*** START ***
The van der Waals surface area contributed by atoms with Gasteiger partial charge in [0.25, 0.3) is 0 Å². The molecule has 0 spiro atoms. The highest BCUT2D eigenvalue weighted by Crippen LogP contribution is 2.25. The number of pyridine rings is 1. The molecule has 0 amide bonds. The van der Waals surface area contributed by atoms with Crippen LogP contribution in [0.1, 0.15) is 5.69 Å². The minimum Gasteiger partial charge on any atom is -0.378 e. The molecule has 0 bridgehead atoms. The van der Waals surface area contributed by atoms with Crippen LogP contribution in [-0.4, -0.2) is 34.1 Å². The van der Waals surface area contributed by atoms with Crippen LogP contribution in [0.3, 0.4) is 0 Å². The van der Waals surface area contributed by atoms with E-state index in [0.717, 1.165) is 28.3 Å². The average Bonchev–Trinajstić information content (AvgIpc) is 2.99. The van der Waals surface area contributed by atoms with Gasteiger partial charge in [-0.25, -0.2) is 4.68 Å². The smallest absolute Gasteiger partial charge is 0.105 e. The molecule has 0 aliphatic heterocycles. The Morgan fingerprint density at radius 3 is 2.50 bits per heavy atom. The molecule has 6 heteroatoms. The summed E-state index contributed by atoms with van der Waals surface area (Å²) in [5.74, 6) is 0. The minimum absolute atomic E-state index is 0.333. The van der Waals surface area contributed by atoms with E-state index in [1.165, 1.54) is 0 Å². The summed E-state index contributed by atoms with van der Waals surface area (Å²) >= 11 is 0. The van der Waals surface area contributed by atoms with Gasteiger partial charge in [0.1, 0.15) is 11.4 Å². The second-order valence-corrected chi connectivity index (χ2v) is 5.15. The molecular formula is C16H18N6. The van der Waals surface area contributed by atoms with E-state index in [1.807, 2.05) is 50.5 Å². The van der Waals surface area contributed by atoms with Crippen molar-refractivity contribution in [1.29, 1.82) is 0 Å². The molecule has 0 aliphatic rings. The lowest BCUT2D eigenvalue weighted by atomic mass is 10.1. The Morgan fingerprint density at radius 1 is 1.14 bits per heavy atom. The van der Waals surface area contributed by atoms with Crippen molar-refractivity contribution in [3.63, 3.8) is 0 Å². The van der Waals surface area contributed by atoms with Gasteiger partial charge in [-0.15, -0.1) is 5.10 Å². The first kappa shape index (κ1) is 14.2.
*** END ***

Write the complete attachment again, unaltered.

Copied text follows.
The van der Waals surface area contributed by atoms with Gasteiger partial charge in [0.25, 0.3) is 0 Å². The molecule has 0 spiro atoms. The highest BCUT2D eigenvalue weighted by Crippen LogP contribution is 2.25. The number of pyridine rings is 1. The molecule has 0 amide bonds. The van der Waals surface area contributed by atoms with Crippen LogP contribution in [0.1, 0.15) is 5.69 Å². The minimum Gasteiger partial charge on any atom is -0.378 e. The molecule has 0 bridgehead atoms. The van der Waals surface area contributed by atoms with Crippen LogP contribution in [-0.4, -0.2) is 34.1 Å². The van der Waals surface area contributed by atoms with Crippen LogP contribution in [0.3, 0.4) is 0 Å². The van der Waals surface area contributed by atoms with E-state index in [0.717, 1.165) is 28.3 Å². The average Bonchev–Trinajstić information content (AvgIpc) is 2.99. The van der Waals surface area contributed by atoms with Gasteiger partial charge in [-0.25, -0.2) is 4.68 Å². The smallest absolute Gasteiger partial charge is 0.105 e. The molecule has 0 aliphatic heterocycles. The Morgan fingerprint density at radius 3 is 2.50 bits per heavy atom. The molecule has 6 heteroatoms. The summed E-state index contributed by atoms with van der Waals surface area (Å²) in [5.74, 6) is 0. The minimum absolute atomic E-state index is 0.333. The van der Waals surface area contributed by atoms with E-state index in [1.165, 1.54) is 0 Å². The summed E-state index contributed by atoms with van der Waals surface area (Å²) >= 11 is 0. The van der Waals surface area contributed by atoms with Gasteiger partial charge in [0.1, 0.15) is 11.4 Å². The second-order valence-corrected chi connectivity index (χ2v) is 5.15. The molecular formula is C16H18N6. The van der Waals surface area contributed by atoms with E-state index in [1.807, 2.05) is 50.5 Å². The van der Waals surface area contributed by atoms with Crippen molar-refractivity contribution in [1.29, 1.82) is 0 Å². The molecule has 0 aliphatic rings. The lowest BCUT2D eigenvalue weighted by atomic mass is 10.1. The Morgan fingerprint density at radius 1 is 1.14 bits per heavy atom. The van der Waals surface area contributed by atoms with Crippen molar-refractivity contribution in [3.63, 3.8) is 0 Å². The van der Waals surface area contributed by atoms with Gasteiger partial charge in [-0.15, -0.1) is 5.10 Å². The first kappa shape index (κ1) is 14.2.